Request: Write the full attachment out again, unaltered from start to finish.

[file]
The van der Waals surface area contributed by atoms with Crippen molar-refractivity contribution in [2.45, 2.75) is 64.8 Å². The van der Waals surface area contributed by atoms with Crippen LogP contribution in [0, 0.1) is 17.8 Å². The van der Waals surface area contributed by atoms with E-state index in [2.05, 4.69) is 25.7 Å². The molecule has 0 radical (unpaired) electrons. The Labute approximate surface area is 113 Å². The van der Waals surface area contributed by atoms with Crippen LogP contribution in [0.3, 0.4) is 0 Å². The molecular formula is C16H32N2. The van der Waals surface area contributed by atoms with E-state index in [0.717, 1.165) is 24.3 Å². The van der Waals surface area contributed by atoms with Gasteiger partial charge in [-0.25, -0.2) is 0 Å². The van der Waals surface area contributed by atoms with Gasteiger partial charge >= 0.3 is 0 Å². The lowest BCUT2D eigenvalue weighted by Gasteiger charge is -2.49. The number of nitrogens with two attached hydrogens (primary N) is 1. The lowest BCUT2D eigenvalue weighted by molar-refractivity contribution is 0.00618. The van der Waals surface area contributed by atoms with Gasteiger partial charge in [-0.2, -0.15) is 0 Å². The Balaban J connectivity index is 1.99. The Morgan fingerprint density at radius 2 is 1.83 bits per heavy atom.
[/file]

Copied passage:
The van der Waals surface area contributed by atoms with Crippen molar-refractivity contribution in [2.45, 2.75) is 64.8 Å². The van der Waals surface area contributed by atoms with Crippen LogP contribution in [0, 0.1) is 17.8 Å². The van der Waals surface area contributed by atoms with E-state index in [2.05, 4.69) is 25.7 Å². The molecule has 0 radical (unpaired) electrons. The Labute approximate surface area is 113 Å². The van der Waals surface area contributed by atoms with Crippen LogP contribution in [0.3, 0.4) is 0 Å². The molecular formula is C16H32N2. The van der Waals surface area contributed by atoms with E-state index in [0.717, 1.165) is 24.3 Å². The van der Waals surface area contributed by atoms with Gasteiger partial charge in [-0.25, -0.2) is 0 Å². The van der Waals surface area contributed by atoms with Gasteiger partial charge >= 0.3 is 0 Å². The lowest BCUT2D eigenvalue weighted by Gasteiger charge is -2.49. The number of nitrogens with two attached hydrogens (primary N) is 1. The lowest BCUT2D eigenvalue weighted by molar-refractivity contribution is 0.00618. The van der Waals surface area contributed by atoms with Gasteiger partial charge in [-0.2, -0.15) is 0 Å². The Balaban J connectivity index is 1.99. The Morgan fingerprint density at radius 2 is 1.83 bits per heavy atom.